Paul and Cori

Things we love: cooking, photography, crocheting, reading, math and board games.

Friday, October 29, 2010

no cream of anything casserole

Sometimes I really enjoy one bowl (or one pot- although this isn't one of those) meals. Not complicated, but still made with fresh ingredients (not out of a box) meals.
Paul is clearly allergic to any condensed cream soups that come in a can (a casserole staple) plus the sodium content is outrageous. The appeal of casseroles is their simplicity (the ability to just throw ingredients in a dish and put it in the oven). Casseroles are also a great way of using left over meat- like turkey!
I looked for quite a while for a casserole recipe that included dry rice and didn't contain that dang cream soup. Not finding anything that really appealed to me, I decided to make my own.

copyright: Cori 2010
copyright: Cori 2010
2 cups cooked/left over meat- turkey, chicken, sausage
1 cup dry rice
3 tablespoons olive oil
1 diced onion, 2 stalks sliced celery, 2 sliced carrots, 1 diced green pepper
(or any vegetables you have, frozen or fresh, green beans, broccoli, peas, lima beans...)
3 cloves minced garlic
1 tsp black pepper
1/2 tsp dried thyme
1/2 tsp dried rosemary
1/2 tsp dried oregano
1 can diced tomatoes, no salt added
2 cups low salt chicken broth
1/4 cup cooking sherry/white wine

Preheat oven to 375*
Heat oil over medium heat and saute fresh vegetables and garlic until they start to get soft. Add the spices to the vegetables as they saute.
Spray a casserole dish with cooking spray, and layer the meat, rice and any frozen vegetables in the bottom.
Add the fresh sauteed vegetables and canned tomatoes to the casserole dish.
Add the chicken broth and wine evenly on top.
Cover with aluminum foil and bake in 375* oven for 30-45 minutes until the rice is tender and the liquid has been absorbed in the casserole.

Tuesday, October 26, 2010

turkey noodle soup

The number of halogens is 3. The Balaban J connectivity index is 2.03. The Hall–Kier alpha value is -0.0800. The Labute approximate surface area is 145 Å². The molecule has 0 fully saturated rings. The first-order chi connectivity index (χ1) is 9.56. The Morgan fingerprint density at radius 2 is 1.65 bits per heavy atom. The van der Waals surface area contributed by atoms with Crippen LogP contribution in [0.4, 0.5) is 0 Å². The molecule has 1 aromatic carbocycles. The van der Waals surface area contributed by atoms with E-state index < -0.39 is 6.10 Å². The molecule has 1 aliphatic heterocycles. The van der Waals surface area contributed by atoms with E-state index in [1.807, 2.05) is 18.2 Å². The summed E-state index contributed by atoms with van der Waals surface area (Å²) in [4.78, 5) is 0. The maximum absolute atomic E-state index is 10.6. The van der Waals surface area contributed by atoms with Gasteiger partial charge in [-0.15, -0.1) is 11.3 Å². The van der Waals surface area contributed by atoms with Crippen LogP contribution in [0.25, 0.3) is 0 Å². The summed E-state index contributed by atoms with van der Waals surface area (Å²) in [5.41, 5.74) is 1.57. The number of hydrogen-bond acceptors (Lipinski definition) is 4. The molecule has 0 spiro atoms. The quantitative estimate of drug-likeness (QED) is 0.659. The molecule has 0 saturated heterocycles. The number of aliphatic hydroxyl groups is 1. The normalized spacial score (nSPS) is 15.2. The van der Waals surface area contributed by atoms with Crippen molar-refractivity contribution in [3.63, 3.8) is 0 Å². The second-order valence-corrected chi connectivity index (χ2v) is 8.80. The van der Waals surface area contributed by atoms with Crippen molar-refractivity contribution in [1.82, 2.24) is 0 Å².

Thanksgiving is coming! Every time we roast a turkey, one of our favorite things to do with it is make soup. It means the apartment will smell delicious like turkey not for one day, but two or three lovely days.
First, make stock from the bones: it's messy work.
1. Remove all remaining meat from bones.
2. Break the bones (a meat mallet does wonders for breaking the big strong bones) and put them in a large stock pot. We also put the remaining skin in the pot too.  -We actually would like to get a larger pot at some point.
copyright: Cori 2010
3. Cut one onion, one large carrot, and 2 stalks celery (including leaves) into large chunks and add them to the pot. (If I have a new bunch of celery, I cut off the tops and use those).
4. Fill pot with cold water, as much as possible, covering all ingredients.
5. Bring to a boil over high heat. While stock is heating up, spice away. Add in generous amounts of dried spices.  Traditional noodle soup spices are great additions (parsley, garlic, pepper, sea salt, thyme, rosemary). We always add in whatever our taste buds desire at the time. Which this time was a sweet curry type blend with  green cardamon pods, a cinnamon stick, 3 bay leaves, whole cloves, black pepper, garlic, savory and 1 teaspoon salt.
copyright: Cori 2010
6. Let simmer for 4-5 hours, until water has reduced some and the stock is nice and thick.
7. Strain out all the chunks and bones, transfer stock into a large bowl that can stand temperature extremes, and put it in the freezer for 30-45 minutes. Cooling the stock quickly prevents bacteria from growing in it.

copyright: Cori 2010
8. Cover stock and transfer to refrigerator until ready to use. -Which for us, usually comes the next day.
9. Wash stock pot before you make the soup.

Next, you are ready to make the soup!
1. Transfer the stock back into the clean stock pot. Put over high heat to begin boiling process. The stock should be gelatinous.
copyright: Cori 2010
2. While the stock is heating, add soup spices that you desire. Keeping with out sweetish curry like blend, we added coriander, minced garlic, ground ginger, and black pepper. Also spicing with marjoram, and parsley. This is also when I add in one diced onion.
3. If  it doesn't seem like you have enough broth (for the amount of soup you want) you can add in a can to a carton of low sodium chicken broth. The brand we use is actually the Giant store brand, Nature's Promise, because Paul can eat it, and it has VERY low sodium (about 4% per serving).